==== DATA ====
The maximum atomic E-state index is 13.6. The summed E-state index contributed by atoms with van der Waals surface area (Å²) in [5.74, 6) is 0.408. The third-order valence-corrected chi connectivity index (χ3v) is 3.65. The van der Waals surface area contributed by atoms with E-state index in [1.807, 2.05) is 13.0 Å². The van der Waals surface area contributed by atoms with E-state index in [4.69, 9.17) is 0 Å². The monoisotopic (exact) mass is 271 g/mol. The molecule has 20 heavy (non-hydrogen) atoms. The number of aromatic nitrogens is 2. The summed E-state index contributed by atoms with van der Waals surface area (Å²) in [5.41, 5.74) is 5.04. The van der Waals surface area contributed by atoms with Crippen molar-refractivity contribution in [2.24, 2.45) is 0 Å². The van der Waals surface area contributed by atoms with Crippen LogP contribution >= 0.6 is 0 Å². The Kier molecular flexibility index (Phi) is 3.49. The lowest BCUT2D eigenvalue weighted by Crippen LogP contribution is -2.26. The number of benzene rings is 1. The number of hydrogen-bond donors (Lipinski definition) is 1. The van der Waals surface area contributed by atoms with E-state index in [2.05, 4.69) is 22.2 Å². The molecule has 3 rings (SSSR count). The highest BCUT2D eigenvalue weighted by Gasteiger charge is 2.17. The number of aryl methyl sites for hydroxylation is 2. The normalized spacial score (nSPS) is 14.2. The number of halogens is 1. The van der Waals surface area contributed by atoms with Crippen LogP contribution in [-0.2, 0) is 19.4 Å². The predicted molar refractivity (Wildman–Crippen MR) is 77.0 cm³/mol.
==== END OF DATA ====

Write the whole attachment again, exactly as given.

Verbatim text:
The maximum atomic E-state index is 13.6. The summed E-state index contributed by atoms with van der Waals surface area (Å²) in [5.74, 6) is 0.408. The third-order valence-corrected chi connectivity index (χ3v) is 3.65. The van der Waals surface area contributed by atoms with E-state index in [1.807, 2.05) is 13.0 Å². The van der Waals surface area contributed by atoms with E-state index in [4.69, 9.17) is 0 Å². The monoisotopic (exact) mass is 271 g/mol. The molecule has 20 heavy (non-hydrogen) atoms. The number of aromatic nitrogens is 2. The summed E-state index contributed by atoms with van der Waals surface area (Å²) in [5.41, 5.74) is 5.04. The van der Waals surface area contributed by atoms with Crippen molar-refractivity contribution in [2.24, 2.45) is 0 Å². The van der Waals surface area contributed by atoms with Crippen LogP contribution >= 0.6 is 0 Å². The Kier molecular flexibility index (Phi) is 3.49. The lowest BCUT2D eigenvalue weighted by Crippen LogP contribution is -2.26. The number of benzene rings is 1. The number of hydrogen-bond donors (Lipinski definition) is 1. The van der Waals surface area contributed by atoms with E-state index in [2.05, 4.69) is 22.2 Å². The molecule has 3 rings (SSSR count). The highest BCUT2D eigenvalue weighted by Gasteiger charge is 2.17. The number of aryl methyl sites for hydroxylation is 2. The normalized spacial score (nSPS) is 14.2. The number of halogens is 1. The van der Waals surface area contributed by atoms with Crippen LogP contribution in [-0.2, 0) is 19.4 Å². The predicted molar refractivity (Wildman–Crippen MR) is 77.0 cm³/mol.